The presence of inflatable main battle tanks in Ukraine has made headlines this week after images of balloon decoys spread on social media. According to reports, a Ukrainian drone operator spotted the Russian army’s 45th Separate Camouflage Engineer Regiment deploying inflatable T-72 tanks along the southern front of the war. Decoy units of the High-Mobility Artillery Rocket System and other heavy weaponry were also discovered.
The Kremlin is hoping Kyiv will diminish its ammunition stockpiles by mistaking the decoys for real military equipment. Considering the dismal state of Moscow’s real tank fleet, this strategy appears to be more of a last-ditch effort to safeguard its existing MBTs.
Since the onset of the invasion against Ukraine, Russia is estimated to have lost at least half of its tank arsenal. From its more modern T-90s to Soviet-era T-72s, and T-80s, Moscow’s armored vehicles have struggled to survive against Ukraine’s use of advanced anti-tank weaponry.
The U.S. and its North Atlantic Treaty Organization (NATO) allies have provided scores of military equipment to aid Kyiv’s defensive efforts. Over the last year and a half, Ukrainian forces have received sophisticated anti-tank systems like the FGM-148 Javelin and HIMARS, which have particularly supported its offensive abilities. Earlier this year, the London-based Institute for Strategic Studies estimated that Russia’s inventory of T-72s has shrunk by 50 percent, while its inventory of T-80s has shrunk by more than two-thirds.
Another T-72 Destroyed by Ukraine
Amidst Kyiv’s ongoing counter-offensive, Russia’s armored vehicles continue to suffer. This week, the open-source intelligence group Ukraine Weapons Tracker released footage of yet another T-72 MBT destroyed. In the short clip published on Twitter, a Ukrainian-launched FPV loitering munition was apparently behind the attack, which occurred near Kreminna, Luhansk Oblast.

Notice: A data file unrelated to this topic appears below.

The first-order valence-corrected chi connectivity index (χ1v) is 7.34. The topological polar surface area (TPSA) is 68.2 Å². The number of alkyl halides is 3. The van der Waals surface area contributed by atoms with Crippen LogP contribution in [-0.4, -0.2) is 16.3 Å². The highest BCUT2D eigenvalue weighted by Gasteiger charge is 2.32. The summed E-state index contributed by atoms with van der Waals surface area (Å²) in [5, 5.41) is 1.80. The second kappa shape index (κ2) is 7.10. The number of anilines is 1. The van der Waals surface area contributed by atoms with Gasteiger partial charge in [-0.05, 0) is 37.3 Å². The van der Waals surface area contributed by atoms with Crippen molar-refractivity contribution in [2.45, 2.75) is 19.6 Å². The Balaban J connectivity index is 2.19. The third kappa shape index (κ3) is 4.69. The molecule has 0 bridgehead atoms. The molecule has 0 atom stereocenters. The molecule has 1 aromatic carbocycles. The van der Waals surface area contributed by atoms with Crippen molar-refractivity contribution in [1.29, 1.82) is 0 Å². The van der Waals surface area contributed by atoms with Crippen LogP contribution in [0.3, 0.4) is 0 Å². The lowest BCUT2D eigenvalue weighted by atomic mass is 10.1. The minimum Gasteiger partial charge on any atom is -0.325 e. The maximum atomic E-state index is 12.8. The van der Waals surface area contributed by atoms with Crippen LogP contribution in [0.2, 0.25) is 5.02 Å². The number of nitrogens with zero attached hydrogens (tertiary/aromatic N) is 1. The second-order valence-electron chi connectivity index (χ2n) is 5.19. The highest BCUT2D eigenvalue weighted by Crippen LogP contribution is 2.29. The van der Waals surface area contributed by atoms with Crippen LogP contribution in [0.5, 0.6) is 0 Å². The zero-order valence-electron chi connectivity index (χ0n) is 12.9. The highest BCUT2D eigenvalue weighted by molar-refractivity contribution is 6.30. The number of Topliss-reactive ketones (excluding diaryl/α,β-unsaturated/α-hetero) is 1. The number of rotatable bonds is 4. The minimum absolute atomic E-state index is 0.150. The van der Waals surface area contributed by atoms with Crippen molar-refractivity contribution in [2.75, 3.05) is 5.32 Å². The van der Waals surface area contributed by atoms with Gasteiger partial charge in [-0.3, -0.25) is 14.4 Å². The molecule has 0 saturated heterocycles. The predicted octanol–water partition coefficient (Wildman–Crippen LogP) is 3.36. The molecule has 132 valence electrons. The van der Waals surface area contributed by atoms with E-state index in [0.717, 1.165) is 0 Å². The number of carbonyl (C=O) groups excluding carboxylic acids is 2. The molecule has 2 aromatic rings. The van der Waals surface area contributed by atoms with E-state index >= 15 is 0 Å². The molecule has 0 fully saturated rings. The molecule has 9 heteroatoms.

Specs and Capabilities
Although the T-72 has been around for five decades, the tank platform continues to play a big role in Russia’s armored corps. During the Cold War, the MBT was designed to counter its NATO counterparts.
The T-72 “Ural” would soon become the most prominent tank operated among Warsaw Pact countries prior to the collapse of the Soviet Union. Equipped with a range of improvements, the Ural also caught the interest of other foreign militaries, including Iran, Iraq, India, and Syria.
A 125mm smoothbore gun and a 12.7mm anti-craft machine gun are fitted on the T-72, enabling the tank to attack low-flying targets. While explosive reactive armor and armor plating protect the tank better than the exterior of its T-62 predecessor, the Ural is still vulnerable to more advanced anti-tank systems.
Over the years, the T-72 underwent a series of facelifts in order to remain relevant in more modern threat climates. The latest iteration sports several enhancements, which have been detailed by Business Insider: “The relatively new Kalina fire-control system with an automatic tracker of enemy tanks and its ballistic computer is top-notch. It has a laser range finder with improved thermal sights. It can fire the latest munitions such as armor-piercing sabots and high-explosive rounds.”
Once Kyiv receives its incoming shipments of M1A1 Abrams and additional British Challengers and German Leopards, Moscow will be at an even greater disadvantage in terms of MBT power.
Maya Carlin, a Senior Editor for 19FortyFive, is an analyst with the Center for Security Policy and a former Anna Sobol Levy Fellow at IDC Herzliya in Israel. She has by-lines in many publications, including The National Interest, Jerusalem Post, and Times of Israel. You can follow her on Twitter: @MayaCarlin.